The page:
IPPro The Internet

Anti-piracy programmes that allow ISPs to automatically block piracy sites could reduce their traffic by nearly 70 percent, brand protection specialist INCOPRO has found.

INCOPRO, following a commission from the Motion Picture Association (MPA) and Portuguese audiovisual association the FEVIP, looked at Portugal, where government-organised piracy blocks are in effect.

Between November 2015 and June 2016, Portugal’s site blocking orders resulted in a reduction in large-scale piracy websites of 69.7 percent, according to INCOPRO.

This practice is becoming more recognised in countries across Europe and, in 2015, a memorandum of understanding was reached in Portugal between local rights holders, ISPs and the government.

Out of the top 250 unauthorised sites accessible in Portugal, 65 were blocked and suffered usage drops of 56.6 percent domestically, although their usage increased by 3.9 percent globally.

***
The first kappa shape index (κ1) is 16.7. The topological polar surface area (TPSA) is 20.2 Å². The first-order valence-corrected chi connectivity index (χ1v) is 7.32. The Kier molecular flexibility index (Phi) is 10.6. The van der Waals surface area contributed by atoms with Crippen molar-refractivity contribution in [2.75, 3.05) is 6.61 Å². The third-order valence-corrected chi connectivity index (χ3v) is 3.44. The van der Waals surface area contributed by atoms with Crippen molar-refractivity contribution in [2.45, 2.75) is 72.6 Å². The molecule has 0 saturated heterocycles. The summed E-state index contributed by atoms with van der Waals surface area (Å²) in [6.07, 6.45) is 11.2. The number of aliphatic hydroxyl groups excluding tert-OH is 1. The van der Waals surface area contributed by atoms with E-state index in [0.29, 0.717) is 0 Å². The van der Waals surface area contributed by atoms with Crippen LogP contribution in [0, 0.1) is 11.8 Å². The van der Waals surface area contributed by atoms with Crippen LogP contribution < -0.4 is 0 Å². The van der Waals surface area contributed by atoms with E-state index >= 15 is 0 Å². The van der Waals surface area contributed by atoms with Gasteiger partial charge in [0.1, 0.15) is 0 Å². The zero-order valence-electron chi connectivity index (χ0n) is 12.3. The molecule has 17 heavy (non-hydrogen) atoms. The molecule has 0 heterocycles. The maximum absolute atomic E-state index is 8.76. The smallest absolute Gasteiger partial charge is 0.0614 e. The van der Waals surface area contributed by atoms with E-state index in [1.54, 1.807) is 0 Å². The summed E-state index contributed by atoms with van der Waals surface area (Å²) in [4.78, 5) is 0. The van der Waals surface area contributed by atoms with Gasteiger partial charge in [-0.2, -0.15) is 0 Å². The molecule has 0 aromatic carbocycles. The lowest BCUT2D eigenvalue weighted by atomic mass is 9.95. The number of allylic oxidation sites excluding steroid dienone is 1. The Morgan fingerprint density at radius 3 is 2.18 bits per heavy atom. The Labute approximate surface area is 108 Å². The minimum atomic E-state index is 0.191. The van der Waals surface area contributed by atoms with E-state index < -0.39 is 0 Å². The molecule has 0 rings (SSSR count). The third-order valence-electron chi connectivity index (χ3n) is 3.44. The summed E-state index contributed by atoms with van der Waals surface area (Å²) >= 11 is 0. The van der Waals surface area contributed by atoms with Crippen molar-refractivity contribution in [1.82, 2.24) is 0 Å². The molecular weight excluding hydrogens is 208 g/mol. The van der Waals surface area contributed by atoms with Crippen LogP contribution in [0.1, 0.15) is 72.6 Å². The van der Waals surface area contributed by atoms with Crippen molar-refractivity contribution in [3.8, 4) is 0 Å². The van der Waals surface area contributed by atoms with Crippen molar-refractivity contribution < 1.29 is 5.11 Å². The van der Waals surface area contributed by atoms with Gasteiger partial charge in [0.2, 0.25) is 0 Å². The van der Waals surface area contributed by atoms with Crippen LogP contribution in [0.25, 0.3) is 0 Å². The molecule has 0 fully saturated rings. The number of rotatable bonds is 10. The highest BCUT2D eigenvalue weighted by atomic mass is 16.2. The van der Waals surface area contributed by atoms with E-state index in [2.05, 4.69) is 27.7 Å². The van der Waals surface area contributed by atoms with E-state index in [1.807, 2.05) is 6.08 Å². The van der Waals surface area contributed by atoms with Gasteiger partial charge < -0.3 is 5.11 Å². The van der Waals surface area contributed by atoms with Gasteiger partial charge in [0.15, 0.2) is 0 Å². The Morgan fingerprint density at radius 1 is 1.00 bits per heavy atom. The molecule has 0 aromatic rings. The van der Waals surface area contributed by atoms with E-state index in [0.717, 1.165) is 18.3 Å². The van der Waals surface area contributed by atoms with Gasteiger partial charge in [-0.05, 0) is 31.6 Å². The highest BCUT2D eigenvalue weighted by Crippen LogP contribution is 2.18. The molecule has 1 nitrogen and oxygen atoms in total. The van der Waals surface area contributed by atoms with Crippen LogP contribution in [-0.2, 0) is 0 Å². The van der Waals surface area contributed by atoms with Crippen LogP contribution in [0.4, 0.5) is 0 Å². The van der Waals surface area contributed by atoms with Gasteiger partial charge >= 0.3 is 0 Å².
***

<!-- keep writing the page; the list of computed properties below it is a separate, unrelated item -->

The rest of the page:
Helen Saunders, head of intelligence and operations at INCOPRO, said: “We were incredibly excited to continue our work with the MPA, and that we are seeing such positive results.

“It’s fantastic to see that more countries are starting to take action against piracy, and are getting great results. We hope that this report will inspire even more geographies to take similar action in a concerted effort to safeguard the global entertainment industry.”

Stan McCoy, president and managing director of the MPA in Europe, the Middle East and Africa, added: “Piracy continues to be a serious threat to the health of a European core copyright-intensive sector that employs 11 million people and generates €914 billion in economic activity. Yet research shows that this problem can be curbed.”

He said: “At the MPA, we take a three pronged approach: make legal content easy to access, engage consumers about the negative impact of piracy, and deter piracy through the appropriate legal avenues. All stakeholders must work together as joint stewards of the creative ecosystem.”

To view the full article in the IPPro The Internet, click here.

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